A Preliminary Exploration of Local Political Change in Taiwan—To Compare Taiwanese local leaders’ backgrounds and views between 1993 and 2001





Published date: 

December, 2002


Da-chi Liao


This paper explores political change at the local level in Taiwan during the process of rapid democratization since the mid-1980’s. Three related questions are raised: what changes occurred in Taiwan’s local politics during this period; did these changes on the whole manifest a stable or a non-stable outcome? Finally, did all these changes point to a democratic direction?

This paper employs both Huntington’s theory regarding political change and propositions derived from the literature related to democratization. The data used by this paper were gleaned from a two-wave survey of Taiwanese local leaders (1993-2001). The preliminary findings are: local politics in Taiwan, indeed, have been undergoing some substantial changes during this period.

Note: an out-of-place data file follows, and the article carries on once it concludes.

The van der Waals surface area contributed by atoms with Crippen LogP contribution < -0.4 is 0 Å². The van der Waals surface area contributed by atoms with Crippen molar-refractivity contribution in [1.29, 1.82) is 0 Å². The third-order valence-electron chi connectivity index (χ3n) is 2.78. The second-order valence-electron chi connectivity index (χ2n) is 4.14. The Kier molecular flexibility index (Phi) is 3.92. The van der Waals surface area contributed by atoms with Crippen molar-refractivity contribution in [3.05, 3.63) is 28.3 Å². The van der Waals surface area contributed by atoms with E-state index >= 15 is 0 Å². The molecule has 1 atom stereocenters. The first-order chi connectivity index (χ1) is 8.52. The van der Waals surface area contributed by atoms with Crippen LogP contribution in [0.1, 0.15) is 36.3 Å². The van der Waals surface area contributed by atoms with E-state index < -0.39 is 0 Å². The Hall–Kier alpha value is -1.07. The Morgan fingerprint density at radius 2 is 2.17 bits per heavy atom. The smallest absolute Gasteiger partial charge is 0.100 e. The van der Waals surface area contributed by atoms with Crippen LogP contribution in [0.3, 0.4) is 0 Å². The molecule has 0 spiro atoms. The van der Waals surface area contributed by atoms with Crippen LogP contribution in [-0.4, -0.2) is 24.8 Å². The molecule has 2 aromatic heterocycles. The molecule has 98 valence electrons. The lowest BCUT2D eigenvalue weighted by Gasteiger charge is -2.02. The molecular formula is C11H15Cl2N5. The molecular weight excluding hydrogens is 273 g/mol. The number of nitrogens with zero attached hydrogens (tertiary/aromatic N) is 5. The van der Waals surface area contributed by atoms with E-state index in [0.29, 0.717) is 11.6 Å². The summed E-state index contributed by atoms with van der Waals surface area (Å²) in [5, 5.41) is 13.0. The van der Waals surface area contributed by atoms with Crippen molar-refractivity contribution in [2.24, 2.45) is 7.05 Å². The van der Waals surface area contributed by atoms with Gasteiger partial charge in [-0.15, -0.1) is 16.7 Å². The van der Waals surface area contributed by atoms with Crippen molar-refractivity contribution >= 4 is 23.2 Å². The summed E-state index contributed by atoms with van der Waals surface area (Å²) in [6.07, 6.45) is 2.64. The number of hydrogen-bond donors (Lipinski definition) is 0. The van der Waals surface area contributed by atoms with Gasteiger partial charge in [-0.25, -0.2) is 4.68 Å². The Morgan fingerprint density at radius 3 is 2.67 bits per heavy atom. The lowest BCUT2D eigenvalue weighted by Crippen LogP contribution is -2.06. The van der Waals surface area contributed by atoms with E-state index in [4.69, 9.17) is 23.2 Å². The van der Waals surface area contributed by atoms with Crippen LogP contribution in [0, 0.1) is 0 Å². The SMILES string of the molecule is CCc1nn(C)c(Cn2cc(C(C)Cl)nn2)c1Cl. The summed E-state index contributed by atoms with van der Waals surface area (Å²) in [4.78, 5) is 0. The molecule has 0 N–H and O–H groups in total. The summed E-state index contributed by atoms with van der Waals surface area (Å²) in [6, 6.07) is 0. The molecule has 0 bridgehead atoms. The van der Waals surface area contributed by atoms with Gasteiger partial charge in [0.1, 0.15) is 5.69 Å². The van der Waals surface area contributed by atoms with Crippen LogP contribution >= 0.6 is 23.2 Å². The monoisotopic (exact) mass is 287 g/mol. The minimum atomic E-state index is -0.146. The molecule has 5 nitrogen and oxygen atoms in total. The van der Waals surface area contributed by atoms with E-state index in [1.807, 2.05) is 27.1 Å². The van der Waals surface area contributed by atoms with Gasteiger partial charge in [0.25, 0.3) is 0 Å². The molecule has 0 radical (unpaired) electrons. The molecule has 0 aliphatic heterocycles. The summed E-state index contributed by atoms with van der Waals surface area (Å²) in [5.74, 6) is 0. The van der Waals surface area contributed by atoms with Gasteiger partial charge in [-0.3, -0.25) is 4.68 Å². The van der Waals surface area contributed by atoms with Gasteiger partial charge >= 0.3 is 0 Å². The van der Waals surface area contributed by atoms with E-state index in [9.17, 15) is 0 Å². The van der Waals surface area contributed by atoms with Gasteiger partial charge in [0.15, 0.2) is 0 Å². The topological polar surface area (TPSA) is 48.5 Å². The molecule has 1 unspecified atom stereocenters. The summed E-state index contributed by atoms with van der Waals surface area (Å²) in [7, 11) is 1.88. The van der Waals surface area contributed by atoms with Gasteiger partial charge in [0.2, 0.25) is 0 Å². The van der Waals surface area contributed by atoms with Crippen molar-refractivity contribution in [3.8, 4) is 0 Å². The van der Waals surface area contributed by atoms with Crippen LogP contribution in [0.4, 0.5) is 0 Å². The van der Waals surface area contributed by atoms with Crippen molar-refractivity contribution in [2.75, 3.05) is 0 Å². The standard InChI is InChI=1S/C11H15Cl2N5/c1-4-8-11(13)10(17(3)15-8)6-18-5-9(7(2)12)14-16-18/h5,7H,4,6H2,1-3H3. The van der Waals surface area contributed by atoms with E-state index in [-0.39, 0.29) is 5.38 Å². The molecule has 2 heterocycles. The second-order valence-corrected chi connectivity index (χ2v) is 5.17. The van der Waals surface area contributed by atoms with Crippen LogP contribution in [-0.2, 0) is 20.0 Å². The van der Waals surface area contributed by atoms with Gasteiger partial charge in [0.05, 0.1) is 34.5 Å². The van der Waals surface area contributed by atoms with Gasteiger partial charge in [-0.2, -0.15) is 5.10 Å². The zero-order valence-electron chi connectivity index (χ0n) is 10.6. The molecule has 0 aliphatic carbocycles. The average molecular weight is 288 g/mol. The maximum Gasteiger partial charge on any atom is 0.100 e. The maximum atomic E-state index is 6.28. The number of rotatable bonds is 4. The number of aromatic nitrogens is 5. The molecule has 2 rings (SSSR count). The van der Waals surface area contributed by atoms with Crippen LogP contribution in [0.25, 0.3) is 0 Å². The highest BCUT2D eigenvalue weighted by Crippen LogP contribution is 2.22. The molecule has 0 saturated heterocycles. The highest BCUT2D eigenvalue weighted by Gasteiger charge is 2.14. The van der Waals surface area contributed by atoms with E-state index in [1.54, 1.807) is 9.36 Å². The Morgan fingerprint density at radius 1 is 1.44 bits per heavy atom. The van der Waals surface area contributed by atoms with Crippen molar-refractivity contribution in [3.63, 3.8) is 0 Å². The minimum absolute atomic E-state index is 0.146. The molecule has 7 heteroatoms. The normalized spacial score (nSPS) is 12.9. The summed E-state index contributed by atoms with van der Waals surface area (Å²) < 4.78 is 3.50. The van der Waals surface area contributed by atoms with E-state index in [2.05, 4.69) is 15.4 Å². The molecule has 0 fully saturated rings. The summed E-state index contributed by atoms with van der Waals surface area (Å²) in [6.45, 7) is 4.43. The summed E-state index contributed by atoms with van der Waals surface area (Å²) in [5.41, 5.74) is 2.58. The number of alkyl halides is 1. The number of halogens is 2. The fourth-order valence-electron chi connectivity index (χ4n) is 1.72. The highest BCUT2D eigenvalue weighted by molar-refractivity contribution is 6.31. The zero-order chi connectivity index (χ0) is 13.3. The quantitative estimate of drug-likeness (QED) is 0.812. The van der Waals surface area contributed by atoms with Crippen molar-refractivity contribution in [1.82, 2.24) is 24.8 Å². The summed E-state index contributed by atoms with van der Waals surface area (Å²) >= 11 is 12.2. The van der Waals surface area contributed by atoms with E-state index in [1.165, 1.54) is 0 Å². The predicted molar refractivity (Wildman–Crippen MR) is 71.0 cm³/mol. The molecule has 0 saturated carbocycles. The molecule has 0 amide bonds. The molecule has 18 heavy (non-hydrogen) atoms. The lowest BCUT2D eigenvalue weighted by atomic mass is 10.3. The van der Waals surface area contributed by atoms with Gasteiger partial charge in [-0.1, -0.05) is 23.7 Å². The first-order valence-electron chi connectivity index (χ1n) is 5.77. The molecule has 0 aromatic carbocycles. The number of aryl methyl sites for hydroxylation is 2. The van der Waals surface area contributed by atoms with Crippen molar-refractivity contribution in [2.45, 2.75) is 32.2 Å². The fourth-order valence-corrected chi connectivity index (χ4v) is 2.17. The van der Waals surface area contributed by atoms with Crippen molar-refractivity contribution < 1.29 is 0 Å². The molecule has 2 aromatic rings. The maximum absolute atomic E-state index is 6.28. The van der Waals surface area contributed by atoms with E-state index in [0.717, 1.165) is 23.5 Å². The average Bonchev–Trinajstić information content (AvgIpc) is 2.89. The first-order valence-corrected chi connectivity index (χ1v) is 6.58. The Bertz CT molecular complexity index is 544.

Relatively speaking, the scope of the changes in leadership, policy and group dynamics has been much broader than that of political structure and culture. The rate of change, in the former three areas also appears to have been a lot faster than that of the latter two. On the whole, the phenomenon of local political change in Taiwan in the last 15 years or so signifies more a “stable” one, in Huntington’s terms, than a non-stable one. The direction of local political change in Taiwan has also been democratic during the same period.